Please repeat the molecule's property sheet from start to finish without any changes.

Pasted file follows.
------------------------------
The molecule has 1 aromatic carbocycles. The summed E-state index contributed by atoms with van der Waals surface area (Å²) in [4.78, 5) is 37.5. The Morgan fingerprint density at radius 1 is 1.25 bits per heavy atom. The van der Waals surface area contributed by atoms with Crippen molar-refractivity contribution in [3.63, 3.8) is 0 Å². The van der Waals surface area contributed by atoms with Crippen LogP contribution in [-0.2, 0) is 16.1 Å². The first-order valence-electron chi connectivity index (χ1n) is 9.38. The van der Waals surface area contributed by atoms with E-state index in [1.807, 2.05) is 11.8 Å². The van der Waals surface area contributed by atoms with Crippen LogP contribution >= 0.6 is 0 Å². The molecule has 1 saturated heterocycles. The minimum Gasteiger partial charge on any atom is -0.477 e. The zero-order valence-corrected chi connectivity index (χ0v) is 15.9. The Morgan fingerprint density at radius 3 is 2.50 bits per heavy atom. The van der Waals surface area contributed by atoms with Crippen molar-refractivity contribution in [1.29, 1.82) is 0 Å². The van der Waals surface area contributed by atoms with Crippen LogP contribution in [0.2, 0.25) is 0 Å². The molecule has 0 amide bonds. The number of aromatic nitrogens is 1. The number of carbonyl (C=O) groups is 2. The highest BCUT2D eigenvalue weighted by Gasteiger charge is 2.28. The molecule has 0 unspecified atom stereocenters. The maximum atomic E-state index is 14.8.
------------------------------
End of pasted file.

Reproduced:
The molecule has 1 aromatic carbocycles. The summed E-state index contributed by atoms with van der Waals surface area (Å²) in [4.78, 5) is 37.5. The Morgan fingerprint density at radius 1 is 1.25 bits per heavy atom. The van der Waals surface area contributed by atoms with Crippen molar-refractivity contribution in [3.63, 3.8) is 0 Å². The van der Waals surface area contributed by atoms with Crippen LogP contribution in [-0.2, 0) is 16.1 Å². The first-order valence-electron chi connectivity index (χ1n) is 9.38. The van der Waals surface area contributed by atoms with E-state index in [1.807, 2.05) is 11.8 Å². The van der Waals surface area contributed by atoms with Crippen LogP contribution >= 0.6 is 0 Å². The molecule has 1 saturated heterocycles. The minimum Gasteiger partial charge on any atom is -0.477 e. The zero-order valence-corrected chi connectivity index (χ0v) is 15.9. The Morgan fingerprint density at radius 3 is 2.50 bits per heavy atom. The van der Waals surface area contributed by atoms with Crippen molar-refractivity contribution in [1.29, 1.82) is 0 Å². The van der Waals surface area contributed by atoms with Crippen LogP contribution in [0.2, 0.25) is 0 Å². The molecule has 0 amide bonds. The number of aromatic nitrogens is 1. The number of carbonyl (C=O) groups is 2. The highest BCUT2D eigenvalue weighted by Gasteiger charge is 2.28. The molecule has 0 unspecified atom stereocenters. The maximum atomic E-state index is 14.8.